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Making the Case for Public Policy Education

News Type College News

(From left) Hardy Vieux, University of Michigan Ford School Towsley Policymaker in Residence; Georgetown University McCourt School of Public Policy Dean Maria Cancian; Ford School Interim Dean Celeste Watkins-Hayes; and Glenn College Dean Trevor Brown (Credit: Cheriss May / Ndemay Media Group)

John Glenn College of Public Affairs Dean Trevor Brown and peer deans across the country recently told Capitol Hill staffers and other D.C. professionals that a public policy education can lead to community impact.

Brown joined University of Michigan Ford School Interim Dean Celeste Watkins-Hayes and Georgetown University McCourt School of Public Policy Dean Maria Cancian at the Washington, D.C., event, “Public policy for good: Building a just and inclusive society.”

Co-sponsored by Congressional Black Caucus (CBC) chair U.S. Representative Joyce Beatty and the Ford School, the event was open to Capitol Hill staffers, D.C. professionals, and CBC fellows and other prospective graduate students of the three participating schools. Ford School Towsley Policymaker in Residence Hardy Vieux moderated the Dec. 5 discussion.

“I’m a firm believer in the idea that our individual experiences are grounded in institutions and structures, and really understanding how those things are related and how we can intervene to help make people’s lives better is really at the heart of what a policy school does,” Watkins-Hayes said.

Each of the three deans provided advice and highlighted considerations for prospective students as they think about applying to a policy school.

Brown emphasized that in addition to curricular and co-curricular aspects of a program, prospective students should consider life after graduation and their network of fellow graduates and professionals.

“We’re proud to say that one of the largest concentrations of our alums is right here in Washington, D.C.,” Brown said. “That’s empowering, because that means when you finish this degree, there are people to connect with who will open some doors, continue enriching conversations and help advance your career.”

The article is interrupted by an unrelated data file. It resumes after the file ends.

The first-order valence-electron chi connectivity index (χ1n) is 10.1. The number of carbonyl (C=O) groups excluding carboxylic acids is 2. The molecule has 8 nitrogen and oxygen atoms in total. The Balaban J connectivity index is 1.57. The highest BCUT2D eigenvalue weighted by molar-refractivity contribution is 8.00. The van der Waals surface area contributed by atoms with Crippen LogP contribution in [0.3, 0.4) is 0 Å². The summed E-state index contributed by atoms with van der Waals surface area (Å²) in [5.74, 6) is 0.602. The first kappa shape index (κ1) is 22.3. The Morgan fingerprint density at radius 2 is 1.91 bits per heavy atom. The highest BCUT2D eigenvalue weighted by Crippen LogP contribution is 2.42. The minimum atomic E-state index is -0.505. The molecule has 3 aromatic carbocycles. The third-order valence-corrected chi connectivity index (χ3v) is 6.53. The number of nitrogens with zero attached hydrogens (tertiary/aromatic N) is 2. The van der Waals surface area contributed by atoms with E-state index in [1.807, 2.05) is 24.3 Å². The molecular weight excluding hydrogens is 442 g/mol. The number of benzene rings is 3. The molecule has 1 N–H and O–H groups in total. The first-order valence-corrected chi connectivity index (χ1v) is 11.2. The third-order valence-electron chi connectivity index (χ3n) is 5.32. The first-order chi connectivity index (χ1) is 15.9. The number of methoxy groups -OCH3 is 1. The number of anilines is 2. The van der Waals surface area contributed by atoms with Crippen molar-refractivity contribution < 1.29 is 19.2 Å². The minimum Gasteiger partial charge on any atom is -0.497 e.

Commenting on the importance of diversity, equity and inclusion for public policy professionals, Watkins-Hayes said, “Whether you are implementing policy on the front lines or in the middle management of an organization, or if you’re in a leadership position, you are going to have to think about how you implement public policy in an increasingly diverse society.”

Watkins-Hayes is the founding director of the Ford School’s Center for Racial Justice, where part of its charge is working with professors to think through how to integrate DEI into their courses.

“If we’re talking about housing policy, it’s not enough just to talk about a particular public policy and to look at the cost-benefit analysis and the financing. We also have to take a step back and recognize the historical trajectory that got us to where we are,” she said.

Cancian also spoke to the importance of being able to work across differences. “At McCourt we call them power skills….One of our core aspirations is to be inclusive, across race and ethnicity, and also across other forms of lived experience. So one of the things we try really hard to do is for students to learn from people who have different intellectual and ideological perspectives.”

Ultimately, as Cancian said, “You can’t go wrong with any of these schools. You will have lots of good choices…. There is a path to great success at any one of these schools.”

Learn more about the “Public policy for good: Building a just and inclusive society” event from the University of Michigan Ford School.

Read the latest edition of Public Address, the Glenn College magazine.